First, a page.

Ask the Experts: Getting Beginners to Practice

I have a lot of beginners in my class. How can I get them to practice at home?

Getting students to practice in general can be a challenge, but most beginners need to first learn how to practice. Memorizing movement can be difficult for these students, which is why I create video blogs for my classes.  

Each week, I post the most recent version of the combination we’re working on and also offer videos breaking down certain components, per students’ request. (For my tap classes, I include videos of just my feet, too.) As a general rule, I video myself from behind, because it’s easier to shadow movement rather than mirror it. I usually slow down the videos that I post, so that the dance is easier to read, but occasionally that’s still too fast for some students. If you have editing software, such as iMovie, you can make the video even slower. Plus, both iPhones and Android phones have slow-motion capability built into their photo/video apps. The benefit of using software or built-in slo-mo on your phone, rather than slowing a video down manually on your computer, is that the former option shoots more frames per second, so you don’t lose video quality when you shoot it at a much slower speed. 

I use different platforms to publish these video blogs, depending on where I teach. At New York University, I use Google Sites; at another school, I use the learning management software Haiku. I’ve also used Edublog in the past, but any blogging platform should be fine.

Barry Blumenfeld teaches at the Friends Seminary in New York City. He is an adjunct professor at New York University and on faculty at the Dance Education Laboratory of the 92nd Street Y.

Photo courtesy of Barry Blumenfeld

Don’t miss a single issue of Dance Teacher.

Studio Owners
Courtesy Tonawanda Dance Arts

If you're considering starting a summer program this year, you're likely not alone. Summer camp and class options are a tried-and-true method for paying your overhead costs past June—and, done well, could be a vehicle for making up for lost 2020 profits.

Plus, they might take on extra appeal for your studio families this year. Those struggling financially due to the pandemic will be in search of an affordable local programming option rather than an expensive, out-of-town intensive. And with summer travel still likely in question this spring as July and August plans are being made, your studio's local summer training option remains a safe bet.

The keys to profitable summer programming? Figuring out what type of structure will appeal most to your studio clientele, keeping start-up costs low—and, ideally, converting new summer students into new year-round students.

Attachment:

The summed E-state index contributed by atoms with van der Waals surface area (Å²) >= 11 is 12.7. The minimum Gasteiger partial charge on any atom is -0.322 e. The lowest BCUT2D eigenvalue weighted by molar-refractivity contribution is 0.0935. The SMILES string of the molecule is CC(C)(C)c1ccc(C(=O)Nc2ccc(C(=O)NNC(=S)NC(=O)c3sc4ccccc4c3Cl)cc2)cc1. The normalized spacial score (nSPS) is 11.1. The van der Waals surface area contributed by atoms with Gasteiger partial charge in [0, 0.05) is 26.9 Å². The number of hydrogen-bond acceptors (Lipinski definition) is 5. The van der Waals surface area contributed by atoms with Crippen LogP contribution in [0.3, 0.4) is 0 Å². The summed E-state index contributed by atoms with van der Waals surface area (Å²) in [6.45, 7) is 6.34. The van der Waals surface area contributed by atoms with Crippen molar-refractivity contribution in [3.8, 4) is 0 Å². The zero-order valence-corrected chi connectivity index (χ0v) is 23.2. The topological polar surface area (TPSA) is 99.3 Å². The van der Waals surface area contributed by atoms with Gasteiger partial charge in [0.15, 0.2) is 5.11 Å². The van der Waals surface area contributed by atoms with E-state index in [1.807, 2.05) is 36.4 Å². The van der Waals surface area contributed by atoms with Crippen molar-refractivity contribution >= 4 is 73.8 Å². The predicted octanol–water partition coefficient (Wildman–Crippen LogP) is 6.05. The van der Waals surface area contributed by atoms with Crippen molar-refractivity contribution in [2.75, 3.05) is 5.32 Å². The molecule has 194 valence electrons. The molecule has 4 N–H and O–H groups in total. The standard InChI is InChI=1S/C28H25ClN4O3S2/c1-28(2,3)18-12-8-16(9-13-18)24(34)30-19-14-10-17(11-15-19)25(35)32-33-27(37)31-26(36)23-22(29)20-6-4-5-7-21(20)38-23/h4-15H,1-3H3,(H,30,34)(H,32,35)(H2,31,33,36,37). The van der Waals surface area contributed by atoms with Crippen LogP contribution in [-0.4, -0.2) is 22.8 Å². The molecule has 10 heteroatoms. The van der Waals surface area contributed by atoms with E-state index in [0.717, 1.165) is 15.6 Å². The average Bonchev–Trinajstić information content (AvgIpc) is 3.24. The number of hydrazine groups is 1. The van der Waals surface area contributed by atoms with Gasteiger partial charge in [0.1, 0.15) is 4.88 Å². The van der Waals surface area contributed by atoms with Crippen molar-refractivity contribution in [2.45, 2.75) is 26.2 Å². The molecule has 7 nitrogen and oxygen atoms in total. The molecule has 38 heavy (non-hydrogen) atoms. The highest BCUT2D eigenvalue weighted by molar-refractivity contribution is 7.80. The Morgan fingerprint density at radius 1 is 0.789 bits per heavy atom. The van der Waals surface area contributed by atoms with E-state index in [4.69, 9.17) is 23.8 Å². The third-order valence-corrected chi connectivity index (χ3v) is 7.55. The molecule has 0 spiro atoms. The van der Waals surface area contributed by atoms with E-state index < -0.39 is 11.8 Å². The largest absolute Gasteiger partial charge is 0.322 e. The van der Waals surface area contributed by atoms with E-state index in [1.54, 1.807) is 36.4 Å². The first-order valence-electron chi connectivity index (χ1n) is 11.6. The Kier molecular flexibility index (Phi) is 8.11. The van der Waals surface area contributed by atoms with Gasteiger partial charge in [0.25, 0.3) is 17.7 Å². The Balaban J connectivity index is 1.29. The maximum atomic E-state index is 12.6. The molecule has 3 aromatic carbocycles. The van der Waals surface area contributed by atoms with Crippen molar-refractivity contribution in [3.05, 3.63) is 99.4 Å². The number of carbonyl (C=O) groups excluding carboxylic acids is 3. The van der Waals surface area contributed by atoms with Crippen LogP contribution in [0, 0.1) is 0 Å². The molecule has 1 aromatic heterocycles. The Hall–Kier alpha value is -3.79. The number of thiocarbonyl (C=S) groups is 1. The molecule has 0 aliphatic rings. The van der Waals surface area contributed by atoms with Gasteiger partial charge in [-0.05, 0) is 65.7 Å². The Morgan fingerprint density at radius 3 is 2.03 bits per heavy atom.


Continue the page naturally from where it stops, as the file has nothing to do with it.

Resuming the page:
Keep reading... Show less
Dancer Diary
Claire, McAdams, courtesy Houston Ballet

Former Houston Ballet dancer Chun Wai Chan has always been destined for New York City Ballet.

While competing at Prix de Lausanne in 2010, he was offered summer program scholarships at both the School of American Ballet and Houston Ballet. However, because two of the competition's winners that year were Houston Ballet's Aaron Sharratt and Liao Xiang, dancers Chan idolized, he turned down SAB. He joined Houston Ballet II in 2010, the main company's corps de ballet in 2012, and was promoted to principal in 2017. Oozing confidence and technical prowess, Chan was a Houston favorite, and even landed himself a spot on Dance Magazine's "25 to Watch."

Keep reading... Show less
Music
Mary Mallaney/USC Glorya Kaufman School of Dance, courtesy Osato

In most classes, dancers are encouraged to count the music, and dance with it—emphasizing accents and letting the rhythm of a song guide them.

But Marissa Osato likes to give her students an unexpected challenge: to resist hitting the beats.

In her contemporary class at EDGE Performing Arts Center in Los Angeles (which is now closed, until they find a new space), she would often play heavy trap music. She'd encourage her students to find the contrast by moving in slow, fluid, circular patterns, daring them to explore the unobvious interpretation of the steady rhythms.

Keep reading... Show less

Get Dance Business Weekly in your inbox

Sign Up Used in accordance with our Privacy Policy.